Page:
Bonds have been in an uptrend since 1981. That has not prevented them from having numerous selloffs in that process without changing the major trend.
But some selloffs have been more extended than others causing many to misinterpret it as a major top and major trend change when it wasn’t. It has been their pattern to set up for a more extended selloff when they have made new contract highs, followed by a near term correction, followed by another rally that cannot take out that new contract high. In short, they set up a temporary 1, 2 and 3 top formation. It is then that the market gets serious and completes the more extended selloff.
Before 2008 those extended selloffs averaged an additional 10 to 13 points. Since 2008 they have virtually doubled. There have been two since then and they have averaged 20 and 22 points respectively before the market took off to form new contract highs.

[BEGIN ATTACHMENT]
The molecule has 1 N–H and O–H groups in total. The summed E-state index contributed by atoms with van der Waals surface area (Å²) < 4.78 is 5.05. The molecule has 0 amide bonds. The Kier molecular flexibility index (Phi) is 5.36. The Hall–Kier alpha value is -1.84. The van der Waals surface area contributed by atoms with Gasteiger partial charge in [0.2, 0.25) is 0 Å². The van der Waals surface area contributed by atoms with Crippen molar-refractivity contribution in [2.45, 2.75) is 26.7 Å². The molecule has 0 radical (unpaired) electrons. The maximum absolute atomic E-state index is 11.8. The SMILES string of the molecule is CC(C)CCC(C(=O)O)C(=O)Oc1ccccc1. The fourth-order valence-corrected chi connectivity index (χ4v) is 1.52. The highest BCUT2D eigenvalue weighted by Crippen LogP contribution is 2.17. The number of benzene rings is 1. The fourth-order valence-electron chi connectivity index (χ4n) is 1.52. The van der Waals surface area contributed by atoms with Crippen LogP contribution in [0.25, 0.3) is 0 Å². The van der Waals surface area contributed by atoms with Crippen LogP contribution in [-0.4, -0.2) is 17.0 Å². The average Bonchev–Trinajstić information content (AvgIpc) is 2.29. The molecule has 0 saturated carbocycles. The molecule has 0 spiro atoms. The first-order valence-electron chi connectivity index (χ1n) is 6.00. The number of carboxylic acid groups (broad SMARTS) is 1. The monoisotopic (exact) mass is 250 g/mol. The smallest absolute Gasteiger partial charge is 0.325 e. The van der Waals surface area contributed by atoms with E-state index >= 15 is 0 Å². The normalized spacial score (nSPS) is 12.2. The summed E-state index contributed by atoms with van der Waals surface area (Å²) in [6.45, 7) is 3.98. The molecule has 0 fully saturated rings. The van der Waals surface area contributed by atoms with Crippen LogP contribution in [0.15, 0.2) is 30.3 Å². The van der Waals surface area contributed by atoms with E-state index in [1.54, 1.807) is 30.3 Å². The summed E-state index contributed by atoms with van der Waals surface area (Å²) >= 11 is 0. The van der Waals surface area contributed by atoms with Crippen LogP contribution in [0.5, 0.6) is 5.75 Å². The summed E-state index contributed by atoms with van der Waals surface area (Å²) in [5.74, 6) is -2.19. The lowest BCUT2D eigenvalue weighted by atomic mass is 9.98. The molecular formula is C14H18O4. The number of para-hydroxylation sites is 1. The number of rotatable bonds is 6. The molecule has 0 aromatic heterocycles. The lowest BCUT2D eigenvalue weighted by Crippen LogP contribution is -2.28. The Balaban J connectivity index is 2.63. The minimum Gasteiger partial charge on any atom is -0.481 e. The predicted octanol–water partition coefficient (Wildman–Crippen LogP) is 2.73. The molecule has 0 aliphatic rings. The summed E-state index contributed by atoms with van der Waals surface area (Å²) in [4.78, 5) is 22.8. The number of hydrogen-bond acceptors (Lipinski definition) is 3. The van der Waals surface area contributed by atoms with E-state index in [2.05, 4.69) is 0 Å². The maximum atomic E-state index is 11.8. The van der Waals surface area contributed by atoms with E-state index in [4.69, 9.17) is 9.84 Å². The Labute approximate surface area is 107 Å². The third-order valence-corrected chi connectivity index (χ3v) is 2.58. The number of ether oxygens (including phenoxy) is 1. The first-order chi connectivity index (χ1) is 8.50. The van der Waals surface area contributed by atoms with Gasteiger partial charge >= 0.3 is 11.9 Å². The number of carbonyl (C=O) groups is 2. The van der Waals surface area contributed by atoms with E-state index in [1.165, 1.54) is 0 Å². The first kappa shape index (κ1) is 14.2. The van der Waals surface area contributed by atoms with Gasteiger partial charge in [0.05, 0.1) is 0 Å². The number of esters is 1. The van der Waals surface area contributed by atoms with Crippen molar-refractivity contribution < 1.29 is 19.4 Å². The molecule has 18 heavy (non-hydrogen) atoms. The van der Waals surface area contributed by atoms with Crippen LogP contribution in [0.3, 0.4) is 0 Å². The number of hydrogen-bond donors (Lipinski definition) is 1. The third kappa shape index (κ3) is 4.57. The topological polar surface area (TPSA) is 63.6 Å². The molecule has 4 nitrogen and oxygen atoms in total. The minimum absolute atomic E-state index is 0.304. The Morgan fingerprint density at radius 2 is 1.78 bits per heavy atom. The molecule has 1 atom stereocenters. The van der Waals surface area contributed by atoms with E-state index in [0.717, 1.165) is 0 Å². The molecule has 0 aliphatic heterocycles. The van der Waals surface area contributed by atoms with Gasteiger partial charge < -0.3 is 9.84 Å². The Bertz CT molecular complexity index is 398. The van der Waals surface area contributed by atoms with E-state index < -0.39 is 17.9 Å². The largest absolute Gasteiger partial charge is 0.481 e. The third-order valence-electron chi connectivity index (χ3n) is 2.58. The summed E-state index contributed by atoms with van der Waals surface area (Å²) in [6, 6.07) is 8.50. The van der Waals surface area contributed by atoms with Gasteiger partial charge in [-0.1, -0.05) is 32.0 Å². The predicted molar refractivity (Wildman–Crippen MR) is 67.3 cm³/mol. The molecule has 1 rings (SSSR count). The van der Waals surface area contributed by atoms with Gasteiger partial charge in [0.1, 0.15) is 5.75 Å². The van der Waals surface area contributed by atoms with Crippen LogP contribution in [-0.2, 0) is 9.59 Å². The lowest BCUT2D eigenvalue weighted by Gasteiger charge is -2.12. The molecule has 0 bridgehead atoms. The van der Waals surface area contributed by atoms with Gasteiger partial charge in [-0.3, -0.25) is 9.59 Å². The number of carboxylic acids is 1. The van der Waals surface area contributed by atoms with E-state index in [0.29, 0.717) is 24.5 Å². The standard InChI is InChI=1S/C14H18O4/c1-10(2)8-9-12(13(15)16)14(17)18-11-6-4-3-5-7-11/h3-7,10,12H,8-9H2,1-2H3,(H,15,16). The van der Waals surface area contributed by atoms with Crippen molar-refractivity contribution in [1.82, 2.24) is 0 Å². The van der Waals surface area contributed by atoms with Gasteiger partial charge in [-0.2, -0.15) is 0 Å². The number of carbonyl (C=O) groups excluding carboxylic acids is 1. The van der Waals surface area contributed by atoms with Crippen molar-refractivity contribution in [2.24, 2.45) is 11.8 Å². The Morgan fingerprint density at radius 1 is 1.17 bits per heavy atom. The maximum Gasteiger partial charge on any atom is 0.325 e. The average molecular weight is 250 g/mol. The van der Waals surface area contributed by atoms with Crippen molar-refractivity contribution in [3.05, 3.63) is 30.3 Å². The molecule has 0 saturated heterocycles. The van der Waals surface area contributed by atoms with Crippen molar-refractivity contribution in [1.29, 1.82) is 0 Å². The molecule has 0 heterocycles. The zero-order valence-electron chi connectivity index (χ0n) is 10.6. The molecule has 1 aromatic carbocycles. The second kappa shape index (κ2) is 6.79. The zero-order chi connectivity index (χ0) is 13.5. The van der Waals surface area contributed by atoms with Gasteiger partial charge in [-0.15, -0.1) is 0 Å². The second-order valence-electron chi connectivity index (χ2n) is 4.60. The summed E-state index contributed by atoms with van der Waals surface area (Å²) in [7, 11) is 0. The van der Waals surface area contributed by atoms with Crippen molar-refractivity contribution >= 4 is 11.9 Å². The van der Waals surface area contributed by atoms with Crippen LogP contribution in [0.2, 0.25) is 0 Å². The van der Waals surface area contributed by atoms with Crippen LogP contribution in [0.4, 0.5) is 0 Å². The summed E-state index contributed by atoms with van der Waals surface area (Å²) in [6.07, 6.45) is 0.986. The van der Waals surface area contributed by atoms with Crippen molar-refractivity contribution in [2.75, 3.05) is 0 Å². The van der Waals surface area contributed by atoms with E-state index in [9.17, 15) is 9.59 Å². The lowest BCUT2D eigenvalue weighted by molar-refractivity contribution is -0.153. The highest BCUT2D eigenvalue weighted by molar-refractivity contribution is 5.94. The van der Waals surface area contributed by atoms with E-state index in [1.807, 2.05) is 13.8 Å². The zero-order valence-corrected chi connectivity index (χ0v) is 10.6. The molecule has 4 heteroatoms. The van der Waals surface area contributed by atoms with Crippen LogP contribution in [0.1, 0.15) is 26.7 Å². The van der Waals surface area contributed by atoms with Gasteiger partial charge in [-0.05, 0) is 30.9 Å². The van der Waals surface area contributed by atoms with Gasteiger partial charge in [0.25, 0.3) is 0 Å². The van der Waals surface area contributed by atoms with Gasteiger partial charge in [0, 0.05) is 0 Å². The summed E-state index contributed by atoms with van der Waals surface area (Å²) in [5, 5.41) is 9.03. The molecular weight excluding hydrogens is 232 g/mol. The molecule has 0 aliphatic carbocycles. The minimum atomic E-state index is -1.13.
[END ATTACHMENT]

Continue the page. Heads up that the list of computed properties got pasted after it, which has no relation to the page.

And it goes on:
Right now bonds have again set up a potential 1, 2 and 3 top formation on their monthly chart—just like before. It has not been confirmed yet but to help the “cause” their monthly chart also has a reversal top to add fuel to the flame, as the saying goes. Technically a reversal top is negative and suggests a trend change. So far that reversal top has been confirmed. Since that formation they have repeatedly violated the 10-day moving average on their monthly chart only to recover. As of this week they are under that average again.
That normally isn’t a good sign in any market since it suggests that market could be headed for the 20-day moving average that intersects currently at 149.00 in the bonds. But if bonds are setting up the potential 1, 2 and 3 top formation again, the extended selloff could just be starting and that could bring them down to the 143.00 area before they attempt to resume their long term uptrend. Unless, of course, this is finally a major top and major trend change occurring in the bonds. But based on their past history, I would not assume that just yet.